The 'devil is in the details’ of potential U.S. tax changes, pharma execs say

Biopharma execs are intently waiting to see how new laws out of Washington might affect their businesses.

Top pharma execs are closely tracking a flurry of news coming out of Washington, intently waiting to see how the new presidential administration’s plans for business will play out for their respective companies. While details are few and far between, analysts have been anxious to know what CEOs are thinking on the topic, with it coming up again and again in earnings calls.

For starters, Allergan CEO Brent Saunders said he doesn’t believe “we’ll see tax reform in 2017 at this point.” His company is “plugged in” to the ongoing discussions, he said, but “there's no real plan yet for what tax reform will look like nor when it will appear.”

President Donald Trump met with biopharma leaders last week to talk about drug prices, regulations and tax rates. But, as GlaxoSmithKline CFO Simon Dingemans put it in his answer to a question on taxes, “the devil is going to be in the detail of what the proposals finally turn out to be.”

One CEO who has been thinking about tax details is Sanofi CEO Olivier Brandicourt, who pointed out on his company’s conference call that international trade agreements might limit one of Trump's primary concepts, border taxes.

Trump has frequently talked about border taxes as a way to promote domestic manufacturing, but Brandicourt said they will “have to comply with [World Trade Organization] agreements, … and that may actually limit the actual scope we believe.” Plus, “human medicines are very often exempt” from such taxes, he said.

As a foreign company with substantial operations in the U.S., Sanofi could stand to gain from a U.S. corporate tax overhaul, Brandicourt believes.

Merck CEO Ken Frazier, who attended Trump’s biopharma confab, said on a conference call that participants at the meeting “got a lot of issues on the table.” From there, he and others will have “regular check-ins” to keep communication channels open with officials.

Also in attendance during the meeting was Eli Lilly CEO David Ricks, who told investors and analysts that the conversation was short on policy details.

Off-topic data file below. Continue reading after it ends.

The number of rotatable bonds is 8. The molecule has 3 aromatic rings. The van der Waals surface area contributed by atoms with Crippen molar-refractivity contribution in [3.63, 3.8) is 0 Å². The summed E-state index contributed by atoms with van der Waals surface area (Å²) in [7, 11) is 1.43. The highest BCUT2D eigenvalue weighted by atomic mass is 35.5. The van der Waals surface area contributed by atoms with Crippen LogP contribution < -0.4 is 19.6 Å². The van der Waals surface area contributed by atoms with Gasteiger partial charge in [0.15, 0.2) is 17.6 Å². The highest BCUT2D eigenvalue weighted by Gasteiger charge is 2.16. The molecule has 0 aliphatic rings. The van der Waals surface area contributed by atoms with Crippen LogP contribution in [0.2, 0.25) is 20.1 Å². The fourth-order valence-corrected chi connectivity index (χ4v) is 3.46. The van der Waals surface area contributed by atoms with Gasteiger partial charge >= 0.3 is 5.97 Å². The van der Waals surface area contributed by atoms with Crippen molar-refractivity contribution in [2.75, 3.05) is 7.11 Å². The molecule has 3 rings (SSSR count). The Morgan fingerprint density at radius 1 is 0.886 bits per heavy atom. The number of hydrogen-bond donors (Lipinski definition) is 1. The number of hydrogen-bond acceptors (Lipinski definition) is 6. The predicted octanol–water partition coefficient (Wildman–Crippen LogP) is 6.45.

However, Ricks said he left “with some confidence that the people who we'll be working with closely as legislation moves forward have a good grasp of those facts.”

Pfizer CEO Ian Read said on his company's fourth-quarter earnings call that he agrees with Trump that, when it comes to “free riding on American innovation of pharmaceuticals,” current trade agreements “haven't been negotiated hard enough.”

Read also pointed out that tax changes could make it cheaper for Pfizer to access financing. “Some deals that previously would not have been affordable, may now be affordable,” he said.

Celgene CEO Mark Alles said his team is “very, very optimistic” about the administration’s plans to “focus on preserving and enhancing the competitive marketplace" in healthcare. Alles said that “we have to see” how the repeal and replace efforts for Obamacare unfold. He thinks “it's going to be a pro-innovation, a pro-industry policy environment.”

In talking about potential changes in the U.S., execs for Glaxo and Roche both took a chance to highlight their vast operations in the country. GSK CEO Andrew Witty said the London-based company has nine factories, plus a global R&D center, in the country.

Roche CFO Alan Hippe said the Basel-based company is a “great citizen in the U.S.” About 40% of Roche’s sales and operating costs are in the U.S., Hippe said.

Leaders at both drugmakers are waiting to see how potential changes to the U.S. business environment could impact their operations.